A Simple Cardboard Box Can Help Prevent Hospitalizations

Caring for an ill or disabled family member is stressful, especially the hassle of sorting and dispensing many medications.
Caring for an ill or disabled family member is stressful, especially the hassle of sorting and dispensing many medications.

You might think the headline is crazy. But it isn’t, and here’s why:
In the United States, 28% of all hospitalizations of people over the age of 65 happen because of adverse reactions to prescription drugs. And, 1.5 million Americans are sickened, injured or killed by errors prescribing, dispensing and taking medications – and seniors are the most susceptible.

However, DailyMed is a revolutionary medication-dispensing system that helps solve these serious issues.
How does DailyMed work? The system transfers prescriptions, over-the-counter medications and vitamins from a consumer’s present pharmacy and organizes them into pre-sorted packets, clearly marked with the date and time they should be taken. An entire 30-day supply of medications is conveniently delivered to a person’s home in a dispensing box (a simple, easy-to-handle box), simplifying medication managment for patients or their caregivers to ensure the right doses are taken at the right times.

Most medication-management systems are large machines that require a medical professional to fill, and might take an advanced degree to figure out. Seniors want simple solutions, not a large, complex piece of hardware.

DailyMed is filled by pharmacists, and shipped right to your door in easy-to-read packets.

For more information, contact DailyMed: Click Here.

Medication Stats:
1. Adverse drug reactions are the 4th-largest cause of death among the elderly.
2. Medication errors cost the U.S. healthcare system in excess of $177 billion.
3. Seniors make up 13% of the U.S. population, but take 40% of all prescription drugs.

From Caring Senior Service.

What is Elder Abuse?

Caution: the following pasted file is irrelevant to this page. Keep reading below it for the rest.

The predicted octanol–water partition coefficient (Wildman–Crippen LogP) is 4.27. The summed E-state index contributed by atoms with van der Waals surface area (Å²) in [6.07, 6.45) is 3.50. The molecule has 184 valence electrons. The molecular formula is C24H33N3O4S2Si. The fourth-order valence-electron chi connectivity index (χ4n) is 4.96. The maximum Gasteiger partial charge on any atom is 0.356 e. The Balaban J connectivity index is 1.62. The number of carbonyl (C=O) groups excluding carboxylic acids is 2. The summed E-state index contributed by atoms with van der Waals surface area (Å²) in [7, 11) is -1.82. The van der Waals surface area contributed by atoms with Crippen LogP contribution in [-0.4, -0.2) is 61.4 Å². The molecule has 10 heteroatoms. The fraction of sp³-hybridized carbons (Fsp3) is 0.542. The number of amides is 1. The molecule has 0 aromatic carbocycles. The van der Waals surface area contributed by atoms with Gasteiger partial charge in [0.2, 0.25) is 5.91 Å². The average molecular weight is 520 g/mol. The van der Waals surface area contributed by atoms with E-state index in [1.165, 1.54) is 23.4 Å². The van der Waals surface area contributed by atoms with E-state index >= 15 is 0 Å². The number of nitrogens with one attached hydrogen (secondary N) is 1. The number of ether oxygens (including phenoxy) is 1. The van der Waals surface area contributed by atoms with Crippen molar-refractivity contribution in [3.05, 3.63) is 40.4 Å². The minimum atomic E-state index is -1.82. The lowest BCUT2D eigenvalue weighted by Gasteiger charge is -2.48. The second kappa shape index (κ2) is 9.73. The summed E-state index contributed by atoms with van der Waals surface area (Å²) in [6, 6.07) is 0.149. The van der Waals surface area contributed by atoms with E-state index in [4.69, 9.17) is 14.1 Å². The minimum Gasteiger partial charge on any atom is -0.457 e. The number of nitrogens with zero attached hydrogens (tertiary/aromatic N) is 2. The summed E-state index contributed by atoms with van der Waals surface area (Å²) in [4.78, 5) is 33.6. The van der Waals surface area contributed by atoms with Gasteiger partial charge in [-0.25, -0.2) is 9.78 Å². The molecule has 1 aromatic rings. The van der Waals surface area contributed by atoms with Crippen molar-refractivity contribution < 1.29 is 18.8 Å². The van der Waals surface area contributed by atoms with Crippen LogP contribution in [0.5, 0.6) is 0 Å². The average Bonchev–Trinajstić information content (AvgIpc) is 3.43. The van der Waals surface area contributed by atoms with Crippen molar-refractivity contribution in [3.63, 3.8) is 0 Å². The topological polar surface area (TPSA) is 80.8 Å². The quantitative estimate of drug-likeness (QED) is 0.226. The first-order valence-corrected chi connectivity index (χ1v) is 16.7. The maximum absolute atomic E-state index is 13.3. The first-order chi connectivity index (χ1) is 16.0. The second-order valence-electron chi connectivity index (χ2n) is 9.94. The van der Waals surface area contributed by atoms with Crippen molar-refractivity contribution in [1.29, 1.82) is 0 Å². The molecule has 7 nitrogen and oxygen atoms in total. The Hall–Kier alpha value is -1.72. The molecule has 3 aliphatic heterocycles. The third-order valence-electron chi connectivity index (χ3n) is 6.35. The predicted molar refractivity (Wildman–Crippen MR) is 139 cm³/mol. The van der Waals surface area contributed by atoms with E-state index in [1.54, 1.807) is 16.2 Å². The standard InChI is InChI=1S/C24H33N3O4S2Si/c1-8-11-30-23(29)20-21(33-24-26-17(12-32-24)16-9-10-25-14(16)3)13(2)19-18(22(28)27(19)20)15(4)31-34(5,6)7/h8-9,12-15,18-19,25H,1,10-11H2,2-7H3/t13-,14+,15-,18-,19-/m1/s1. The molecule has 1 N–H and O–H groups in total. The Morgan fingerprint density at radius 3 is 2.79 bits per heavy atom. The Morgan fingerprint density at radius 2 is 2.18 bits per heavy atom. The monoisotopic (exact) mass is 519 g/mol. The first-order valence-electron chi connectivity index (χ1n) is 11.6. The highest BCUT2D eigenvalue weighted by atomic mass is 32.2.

Elder abuse is any form of mistreatment that results in harm or loss to an older person. It is generally divided into the following categories:
• Physical abuse is physical force that results in bodily injury, pain, or impairment. It includes assault, battery, and inappropriate restraint.
• Sexual abuse is non-consensual sexual contact of any kind with an older person.
• Domestic violence is an escalating pattern of violence by an intimate partner where the violence is used to exercise power and control.
• Psychological abuse is the willful infliction of mental or emotional anguish by threat, humiliation, or other verbal or nonverbal conduct.
• Financial abuse is the illegal or improper use of an older person’s funds, property, or resources.
• Neglect is the failure of a caregiver to fulfill his or her care giving responsibilities. Self-neglect is failure to provide for one’s own essential needs.
How big a problem is it?
Although estimates vary, it is generally believed that 4-6% of the elderly are abused.
According to the National Incidence Study on Elder Abuse, approximately 450,000 elderly experienced abuse in 1996 nationwide. If self-neglect is included, the number is 551,000.
How serious a problem is it?
The personal losses associated with abuse can be devastating and include the loss of independence, homes, life savings, health, dignity, and security.
Victims of abuse have been shown to have shorter expectancies than non-abused older people.

Learn more here.

Shower Chairs: Providing Senior Safety and Independence

Shower Chair
Shower Chair

Mark, a family caregiver, visited the CRC to pick up a transfer bench for his elderly mother who was in physical therapy. We began to talk about the importance of transfer benches, and soon discovered that Mark and his mother were evacuees from Hurricane Gustav. Mark’s home in Galveston was completely destroyed—police wouldn’t let him return for three or four weeks after the storm, and when he returned he found his furniture covered with mold and most of his personal property ruined.

Mark brought his mother to Austin, and they stayed in a hotel while the city of Galveston was evacuated. In the hotel, his mother slipped in the shower and fractured her spine. Mark had to take off work for three months to help his mother, and told us that she is still afraid to take a shower because of what happened when she fell last year.

We hope that the transfer bench from AGE’s lending closet will make Mark’s mother feel safe and enable her to take a shower without risks or fear. Bathtub transfer benches are simple pieces of equipment, but they can really make a difference for those who need them.

The Caregiver Resource Center & Durable Medical Equipment Lending Closet serves seniors, adults with disabilities, their caregivers, families and health care providers with equipment, information, consultation, guidance and support. In 2008, the CRC provided over 700 pieces of equipment to low-income elderly or disabled Central Texans.